Being 'in the zone' increases happiness, engaged in things for their intrinsic value, for the activity itself. Interview with author of "Flow." You forget yourself, your problems, you're just there and it is a sense of living life worth living. It can even happen at your job.

    People who experience flow on a regular basis are happier than those that don't.

    Daniel Gilbert and how getting what you want and bad things that happen, tend to affect you for a short period of time.

    Story of woman who got run over, disfigured, in the hospital frequently for 9 years, divorced, and the trauma ended up releasing in her memories of young sexual abuse, and she contemplated suicide (but kept saying that's a backup plan, we'll go on for six months), and she found accepting all of life and being ok with it and knowing not all can be known started a healing process. She feels she's happier now than she was before it all started.

    Key element to happiness is resilience. Happy people respond to adversity appropriately but come back to baseline quickly.

    No pleasure without pain, of whatever sort, informational, physical or emotional. Your nervous system is a differential engine. It looks at differences, it cares about contrast; that's all of what it cares about. It integrates information by integrating a lot of little differences about things.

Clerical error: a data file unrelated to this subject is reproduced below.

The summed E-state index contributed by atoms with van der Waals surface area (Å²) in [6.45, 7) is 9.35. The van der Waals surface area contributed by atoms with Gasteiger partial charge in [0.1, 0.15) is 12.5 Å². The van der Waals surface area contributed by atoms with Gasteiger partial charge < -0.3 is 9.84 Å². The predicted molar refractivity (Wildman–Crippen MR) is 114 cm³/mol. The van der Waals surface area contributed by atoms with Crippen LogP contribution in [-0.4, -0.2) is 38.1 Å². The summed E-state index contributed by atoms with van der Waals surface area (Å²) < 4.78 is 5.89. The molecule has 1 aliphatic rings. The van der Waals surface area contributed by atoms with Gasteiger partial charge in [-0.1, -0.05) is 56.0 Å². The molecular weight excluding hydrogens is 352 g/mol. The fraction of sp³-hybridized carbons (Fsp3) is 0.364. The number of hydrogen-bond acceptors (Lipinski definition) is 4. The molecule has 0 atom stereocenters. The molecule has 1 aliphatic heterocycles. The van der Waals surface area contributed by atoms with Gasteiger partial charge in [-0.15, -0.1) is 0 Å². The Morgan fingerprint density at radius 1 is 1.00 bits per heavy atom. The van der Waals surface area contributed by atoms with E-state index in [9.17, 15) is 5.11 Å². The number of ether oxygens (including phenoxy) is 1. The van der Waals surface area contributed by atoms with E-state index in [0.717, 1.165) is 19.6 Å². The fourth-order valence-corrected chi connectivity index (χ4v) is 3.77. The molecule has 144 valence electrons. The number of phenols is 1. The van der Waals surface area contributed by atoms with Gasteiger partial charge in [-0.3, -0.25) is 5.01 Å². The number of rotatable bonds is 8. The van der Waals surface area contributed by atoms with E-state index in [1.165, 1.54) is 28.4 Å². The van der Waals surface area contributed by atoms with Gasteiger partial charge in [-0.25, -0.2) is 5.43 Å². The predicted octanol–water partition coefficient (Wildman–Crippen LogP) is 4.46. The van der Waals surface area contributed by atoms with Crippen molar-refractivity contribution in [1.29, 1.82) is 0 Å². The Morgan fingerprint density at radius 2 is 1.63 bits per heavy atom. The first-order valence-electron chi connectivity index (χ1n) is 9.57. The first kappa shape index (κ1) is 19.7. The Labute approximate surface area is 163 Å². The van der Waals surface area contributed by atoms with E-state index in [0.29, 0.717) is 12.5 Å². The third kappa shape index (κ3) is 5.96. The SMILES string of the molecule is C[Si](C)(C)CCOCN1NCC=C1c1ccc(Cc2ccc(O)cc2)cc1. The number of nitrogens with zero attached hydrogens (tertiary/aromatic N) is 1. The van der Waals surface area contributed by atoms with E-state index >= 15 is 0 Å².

Although people have more money, more cars, bigger houses today in America, happiness has mostly stagnated. When basic needs are met, more money doesn't seem to buy more happiness. $5,000-$50,000 is a dramatic difference in happiness. $50,000 to $5 million is not dramatic.

    Hedonic treadmill: Whatever goods you acquire, you adapt to it, and always want more. It is one of the main enemies of happiness.

    We studied some of the happiest people, and we found they all had close family and friends. I don't mean they loved everybody, or they got along with everybody but what it meant was every one of them had close family and friends.

    Intrinsic goals: Inherent and satisfying in themselves, but they have to do with intrinsic psychological needs everyone has. Three big ones Personal Growth, Relationships, Desire to Help

    Extrinsic Roles: Focused on external, like rewards, on praise, on getting stuff. 3 Main ones are Money, Image and Status.

    Intrinsic and extrinsic seem to be at opposition to themselves. Extrinsic goal seekers turn to being less motivated and less happy and less energized than people who seek intrinsic goals.

    Japan is the least happy of the wealthy nations. After WWII, all of Japan's workforce was geared towards rebuilding and they prioritized material growth. People are now working such long hours and enduring such stress that they are working themselves to death. Record levels of unhappiness.

    Japanese woman: they always speak of efficiency, and cutting waste, but it seems to always leave out the experience. Her husband seemed tired the day he went to work, he is a quality assurance supervisor for Toyota, and a problem arose on the job and he died.